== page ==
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I have read quite a lot of tutorials and tips about the issue, but serial port just doesn't work. There has to be some configuration that I have missed.

The setup

Raspberry Pi 1 Model B (oldest revision, with Ethernet port)

pi@raspberrypi ~ $ cat /etc/*-release
PRETTY_NAME="Raspbian GNU/Linux 7 (wheezy)"
NAME="Raspbian GNU/Linux"
VERSION_ID="7"
VERSION="7 (wheezy)"

I used python to send some random data to serial port while scoping TX pin with my oscilloscope. TX pin was always high.

Python snippet:

import serial
port = serial.Serial("/dev/ttyAMA0", baudrate=9600, timeout=3.0)
port.write("qwerty")

Done so far

I modified cmdline.txt so that ttyAMA0 won't be used for serial console

pi@raspberrypi ~ $ cat /boot/cmdline.txt
dwc_otg.lpm_enable=0 console=tty1 root=/dev/mmcblk0p6 rootfstype=ext4 elevator=deadline rootwait

I also commented out ttyAMA0 form inittab

pi@raspberrypi ~ $ cat /etc/inittab | grep ttyAMA0
#T0:23:respawn:/sbin/getty -L ttyAMA0 115200 vt100

Finally I modified /boot/config.txt by adding line "enable_uart=1" which should make sure that serial port pins are in correct mode after boot. This was double checked with gpio.

pi@raspberrypi ~ $ gpio readall
 +-----+-----+---------+------+---+-Model B1-+---+------+---------+-----+-----+
 | BCM | wPi |   Name  | Mode | V | Physical | V | Mode | Name    | wPi | BCM |
 +-----+-----+---------+------+---+----++----+---+------+---------+-----+-----+
 |     |     |    3.3v |      |   |  1 || 2  |   |      | 5v      |     |     |
 |   2 |   8 |   SDA.1 | ALT0 | 1 |  3 || 4  |   |      | 5v      |     |     |
 |   3 |   9 |   SCL.1 | ALT0 | 1 |  5 || 6  |   |      | 0v      |     |     |
 |   4 |   7 | GPIO. 7 |   IN | 0 |  7 || 8  | 1 | ALT0 | TxD     | 15  | 14  |
 |     |     |      0v |      |   |  9 || 10 | 1 | ALT0 | RxD     | 16  | 15  |
 |  17 |   0 | GPIO. 0 |   IN | 0 | 11 || 12 | 0 | IN   | GPIO. 1 | 1   | 18  |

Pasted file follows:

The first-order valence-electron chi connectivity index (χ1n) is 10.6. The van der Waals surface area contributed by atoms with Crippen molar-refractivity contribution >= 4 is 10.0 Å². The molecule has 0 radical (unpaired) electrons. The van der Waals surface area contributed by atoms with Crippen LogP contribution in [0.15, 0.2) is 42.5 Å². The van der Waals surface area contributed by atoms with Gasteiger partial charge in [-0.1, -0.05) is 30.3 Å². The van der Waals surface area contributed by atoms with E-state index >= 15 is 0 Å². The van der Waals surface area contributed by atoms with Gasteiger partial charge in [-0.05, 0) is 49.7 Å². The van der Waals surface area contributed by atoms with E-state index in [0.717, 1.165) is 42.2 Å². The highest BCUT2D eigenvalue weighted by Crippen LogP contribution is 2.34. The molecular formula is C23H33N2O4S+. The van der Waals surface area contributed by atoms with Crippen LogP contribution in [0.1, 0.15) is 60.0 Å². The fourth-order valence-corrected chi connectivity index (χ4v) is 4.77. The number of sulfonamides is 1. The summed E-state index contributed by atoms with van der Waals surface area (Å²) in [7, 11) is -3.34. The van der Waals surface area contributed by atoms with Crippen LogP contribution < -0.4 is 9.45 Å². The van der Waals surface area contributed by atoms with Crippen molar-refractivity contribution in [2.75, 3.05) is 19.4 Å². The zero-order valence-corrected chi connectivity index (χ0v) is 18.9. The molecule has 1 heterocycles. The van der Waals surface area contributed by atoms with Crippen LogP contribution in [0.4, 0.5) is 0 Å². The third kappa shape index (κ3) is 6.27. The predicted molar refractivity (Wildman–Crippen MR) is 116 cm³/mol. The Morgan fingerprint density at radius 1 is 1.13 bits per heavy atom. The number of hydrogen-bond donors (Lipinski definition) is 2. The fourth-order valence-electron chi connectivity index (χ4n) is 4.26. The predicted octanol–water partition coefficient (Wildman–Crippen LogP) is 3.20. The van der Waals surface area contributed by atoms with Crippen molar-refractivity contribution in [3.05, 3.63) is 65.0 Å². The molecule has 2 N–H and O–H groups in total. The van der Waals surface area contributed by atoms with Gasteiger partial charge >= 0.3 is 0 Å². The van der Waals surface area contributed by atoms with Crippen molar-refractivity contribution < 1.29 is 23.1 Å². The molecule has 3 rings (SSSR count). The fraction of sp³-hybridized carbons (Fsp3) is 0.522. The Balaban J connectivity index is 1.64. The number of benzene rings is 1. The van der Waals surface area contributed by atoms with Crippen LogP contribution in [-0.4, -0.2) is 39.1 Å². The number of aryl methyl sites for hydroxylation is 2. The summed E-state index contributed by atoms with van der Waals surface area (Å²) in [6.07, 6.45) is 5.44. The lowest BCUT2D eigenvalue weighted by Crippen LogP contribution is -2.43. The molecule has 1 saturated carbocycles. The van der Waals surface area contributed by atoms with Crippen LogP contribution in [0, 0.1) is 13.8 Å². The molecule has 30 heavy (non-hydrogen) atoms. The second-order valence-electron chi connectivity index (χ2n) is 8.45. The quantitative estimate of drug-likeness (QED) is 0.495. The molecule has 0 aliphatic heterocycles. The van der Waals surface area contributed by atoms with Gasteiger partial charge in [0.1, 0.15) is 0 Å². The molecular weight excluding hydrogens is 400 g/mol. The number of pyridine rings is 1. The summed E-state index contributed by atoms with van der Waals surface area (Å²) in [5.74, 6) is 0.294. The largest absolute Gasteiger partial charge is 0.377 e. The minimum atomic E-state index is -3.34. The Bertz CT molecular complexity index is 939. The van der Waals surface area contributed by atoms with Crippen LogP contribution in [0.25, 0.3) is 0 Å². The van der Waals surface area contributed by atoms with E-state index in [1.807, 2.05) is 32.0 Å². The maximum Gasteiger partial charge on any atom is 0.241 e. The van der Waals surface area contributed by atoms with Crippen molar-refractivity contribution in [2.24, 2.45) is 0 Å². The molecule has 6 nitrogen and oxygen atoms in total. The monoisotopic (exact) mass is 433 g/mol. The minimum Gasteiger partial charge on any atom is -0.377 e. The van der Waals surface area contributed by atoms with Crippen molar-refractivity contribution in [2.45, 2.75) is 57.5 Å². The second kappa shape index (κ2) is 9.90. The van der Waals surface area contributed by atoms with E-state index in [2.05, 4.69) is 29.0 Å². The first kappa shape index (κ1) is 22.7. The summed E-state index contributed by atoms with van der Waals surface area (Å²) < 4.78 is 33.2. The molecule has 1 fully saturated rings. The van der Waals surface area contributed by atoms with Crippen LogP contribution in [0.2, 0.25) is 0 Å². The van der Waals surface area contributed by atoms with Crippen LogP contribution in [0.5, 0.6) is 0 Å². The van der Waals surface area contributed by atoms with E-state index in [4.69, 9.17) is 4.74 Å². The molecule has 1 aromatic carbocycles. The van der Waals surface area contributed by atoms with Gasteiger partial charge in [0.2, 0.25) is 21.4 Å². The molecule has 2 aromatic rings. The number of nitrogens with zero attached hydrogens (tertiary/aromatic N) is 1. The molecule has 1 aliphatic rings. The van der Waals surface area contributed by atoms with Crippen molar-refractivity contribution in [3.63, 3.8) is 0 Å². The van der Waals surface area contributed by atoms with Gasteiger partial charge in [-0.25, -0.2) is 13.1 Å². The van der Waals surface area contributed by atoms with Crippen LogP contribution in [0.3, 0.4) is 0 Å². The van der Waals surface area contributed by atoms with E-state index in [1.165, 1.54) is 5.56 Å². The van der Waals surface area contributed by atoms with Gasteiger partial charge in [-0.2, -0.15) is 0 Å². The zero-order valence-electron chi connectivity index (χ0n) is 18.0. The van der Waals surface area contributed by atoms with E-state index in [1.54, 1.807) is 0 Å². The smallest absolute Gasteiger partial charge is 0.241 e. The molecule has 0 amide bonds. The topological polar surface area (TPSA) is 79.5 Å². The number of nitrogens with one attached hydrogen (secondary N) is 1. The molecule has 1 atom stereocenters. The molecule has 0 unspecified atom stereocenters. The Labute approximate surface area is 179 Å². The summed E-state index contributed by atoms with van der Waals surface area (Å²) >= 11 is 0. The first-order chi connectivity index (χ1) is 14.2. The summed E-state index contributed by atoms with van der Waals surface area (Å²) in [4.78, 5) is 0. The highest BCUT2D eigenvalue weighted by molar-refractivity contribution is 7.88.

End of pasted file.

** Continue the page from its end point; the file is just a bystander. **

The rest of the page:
|  27 |   2 | GPIO. 2 |   IN | 0 | 13 || 14 |   |      | 0v      |     |     |
 |  22 |   3 | GPIO. 3 |   IN | 0 | 15 || 16 | 0 | IN   | GPIO. 4 | 4   | 23  |
 |     |     |    3.3v |      |   | 17 || 18 | 0 | IN   | GPIO. 5 | 5   | 24  |
 |  10 |  12 |    MOSI |   IN | 0 | 19 || 20 |   |      | 0v      |     |     |
 |   9 |  13 |    MISO |   IN | 0 | 21 || 22 | 0 | IN   | GPIO. 6 | 6   | 25  |
 |  11 |  14 |    SCLK |   IN | 0 | 23 || 24 | 0 | IN   | CE0     | 10  | 8   |
 |     |     |      0v |      |   | 25 || 26 | 0 | IN   | CE1     | 11  | 7   |
 +-----+-----+---------+------+---+----++----+---+------+---------+-----+-----+
 | BCM | wPi |   Name  | Mode | V | Physical | V | Mode | Name    | wPi | BCM |
 +-----+-----+---------+------+---+-Model B1-+---+------+---------+-----+-----+

ttyAMA0 is present

pi@raspberrypi ~ $ ls -l /dev | grep ttyAMA0
crw-rw---T 1 root dialout 204,  64 Jan 27 08:42 ttyAMA0

And user is in dialout group

pi@raspberrypi ~ $ groups
pi adm dialout cdrom sudo audio video plugdev games users netdev i2c input indiecity spi gpio

I can switch serial port pins high and low with GPIO-library, so they are working electrically.

I would appreciate any help.

Solved

It turned out that my test was just bad. Serial port was probably working all the time.

First I copied file to dev/ttyAMA0 and scoped it. Port was working as expected.

Next I put feedback link from TX to RX and made small Python program that wrote text continously to serial port and read the input buffer at the same time. I got text back as expected. I also saw data in the scope.

Lessons learned: use proper test scripts or stand alone program for testing.

Thanks for the help and sorry for the hassle :)

  • Have you tried anything other than the oscilliscope, e.g., a feedback loop (connect tx to rx)? – goldilocks Apr 30 '18 at 16:17
  • I am quite familiar with the scope, so I am 99% sure that TX pin just don't do its thing. I can try TX to RX feedback, but I can't understand what this would help/proof. – Petri Mantere Apr 30 '18 at 17:01
  • You are using Wheezy, but have obviously also been reading tutorials about current Raspbian - anything posted after mid 2015 is not relevant. – Milliways May 1 '18 at 0:09
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If you want to "test" your port you NEED a realistic test program.

It unclear what your missing program does, but serial.write will NOT actually output anything! I will (probably) put 6 characters in the buffer. It doesn't cost any more to output a continuous stream - try writelines.

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You can try sending data direct to the device:

cp some_file /dev/ttyAMA0

At least that tells you if the UART TX port has not been damaged.

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